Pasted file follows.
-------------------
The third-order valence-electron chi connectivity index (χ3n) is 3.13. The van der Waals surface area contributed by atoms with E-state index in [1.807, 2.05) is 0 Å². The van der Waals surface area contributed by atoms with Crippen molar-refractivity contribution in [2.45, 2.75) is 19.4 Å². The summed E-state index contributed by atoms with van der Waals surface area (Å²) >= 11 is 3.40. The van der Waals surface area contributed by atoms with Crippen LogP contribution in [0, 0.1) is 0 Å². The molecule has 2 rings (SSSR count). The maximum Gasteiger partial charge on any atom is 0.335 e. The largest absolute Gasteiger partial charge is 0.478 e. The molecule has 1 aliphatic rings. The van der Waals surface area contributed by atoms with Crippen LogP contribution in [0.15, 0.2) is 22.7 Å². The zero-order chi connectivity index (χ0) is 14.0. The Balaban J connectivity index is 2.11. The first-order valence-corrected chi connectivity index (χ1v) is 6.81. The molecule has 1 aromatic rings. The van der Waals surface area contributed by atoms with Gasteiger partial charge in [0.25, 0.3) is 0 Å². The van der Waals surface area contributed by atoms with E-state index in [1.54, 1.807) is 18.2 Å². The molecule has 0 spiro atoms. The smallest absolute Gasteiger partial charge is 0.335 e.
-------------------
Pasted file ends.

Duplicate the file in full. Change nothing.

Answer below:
The third-order valence-electron chi connectivity index (χ3n) is 3.13. The van der Waals surface area contributed by atoms with E-state index in [1.807, 2.05) is 0 Å². The van der Waals surface area contributed by atoms with Crippen molar-refractivity contribution in [2.45, 2.75) is 19.4 Å². The summed E-state index contributed by atoms with van der Waals surface area (Å²) >= 11 is 3.40. The van der Waals surface area contributed by atoms with Crippen LogP contribution in [0, 0.1) is 0 Å². The molecule has 2 rings (SSSR count). The maximum Gasteiger partial charge on any atom is 0.335 e. The largest absolute Gasteiger partial charge is 0.478 e. The molecule has 1 aliphatic rings. The van der Waals surface area contributed by atoms with Crippen LogP contribution in [0.15, 0.2) is 22.7 Å². The zero-order chi connectivity index (χ0) is 14.0. The Balaban J connectivity index is 2.11. The first-order valence-corrected chi connectivity index (χ1v) is 6.81. The molecule has 1 aromatic rings. The van der Waals surface area contributed by atoms with Gasteiger partial charge in [0.25, 0.3) is 0 Å². The van der Waals surface area contributed by atoms with E-state index in [1.54, 1.807) is 18.2 Å². The molecule has 0 spiro atoms. The smallest absolute Gasteiger partial charge is 0.335 e.